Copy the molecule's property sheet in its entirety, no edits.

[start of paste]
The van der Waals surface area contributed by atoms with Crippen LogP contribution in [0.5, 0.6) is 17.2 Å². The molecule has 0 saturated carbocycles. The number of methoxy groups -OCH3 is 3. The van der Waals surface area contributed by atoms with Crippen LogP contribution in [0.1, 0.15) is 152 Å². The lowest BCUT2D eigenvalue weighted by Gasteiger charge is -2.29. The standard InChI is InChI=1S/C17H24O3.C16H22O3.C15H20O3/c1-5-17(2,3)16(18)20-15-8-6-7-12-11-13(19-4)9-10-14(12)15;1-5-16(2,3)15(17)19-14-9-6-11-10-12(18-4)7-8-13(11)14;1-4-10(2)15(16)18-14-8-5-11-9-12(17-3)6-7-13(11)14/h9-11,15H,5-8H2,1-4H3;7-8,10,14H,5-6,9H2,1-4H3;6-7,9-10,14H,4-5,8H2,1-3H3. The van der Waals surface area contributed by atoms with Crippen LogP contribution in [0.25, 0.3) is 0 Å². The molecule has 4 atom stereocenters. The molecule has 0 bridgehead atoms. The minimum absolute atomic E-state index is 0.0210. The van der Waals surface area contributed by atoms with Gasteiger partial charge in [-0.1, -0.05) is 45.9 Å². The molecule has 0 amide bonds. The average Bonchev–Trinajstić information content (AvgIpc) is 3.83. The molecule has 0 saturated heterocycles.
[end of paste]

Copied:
The van der Waals surface area contributed by atoms with Crippen LogP contribution in [0.5, 0.6) is 17.2 Å². The molecule has 0 saturated carbocycles. The number of methoxy groups -OCH3 is 3. The van der Waals surface area contributed by atoms with Crippen LogP contribution in [0.1, 0.15) is 152 Å². The lowest BCUT2D eigenvalue weighted by Gasteiger charge is -2.29. The standard InChI is InChI=1S/C17H24O3.C16H22O3.C15H20O3/c1-5-17(2,3)16(18)20-15-8-6-7-12-11-13(19-4)9-10-14(12)15;1-5-16(2,3)15(17)19-14-9-6-11-10-12(18-4)7-8-13(11)14;1-4-10(2)15(16)18-14-8-5-11-9-12(17-3)6-7-13(11)14/h9-11,15H,5-8H2,1-4H3;7-8,10,14H,5-6,9H2,1-4H3;6-7,9-10,14H,4-5,8H2,1-3H3. The van der Waals surface area contributed by atoms with Crippen LogP contribution in [0.25, 0.3) is 0 Å². The molecule has 4 atom stereocenters. The molecule has 0 bridgehead atoms. The minimum absolute atomic E-state index is 0.0210. The van der Waals surface area contributed by atoms with Gasteiger partial charge in [-0.1, -0.05) is 45.9 Å². The molecule has 0 amide bonds. The average Bonchev–Trinajstić information content (AvgIpc) is 3.83. The molecule has 0 saturated heterocycles.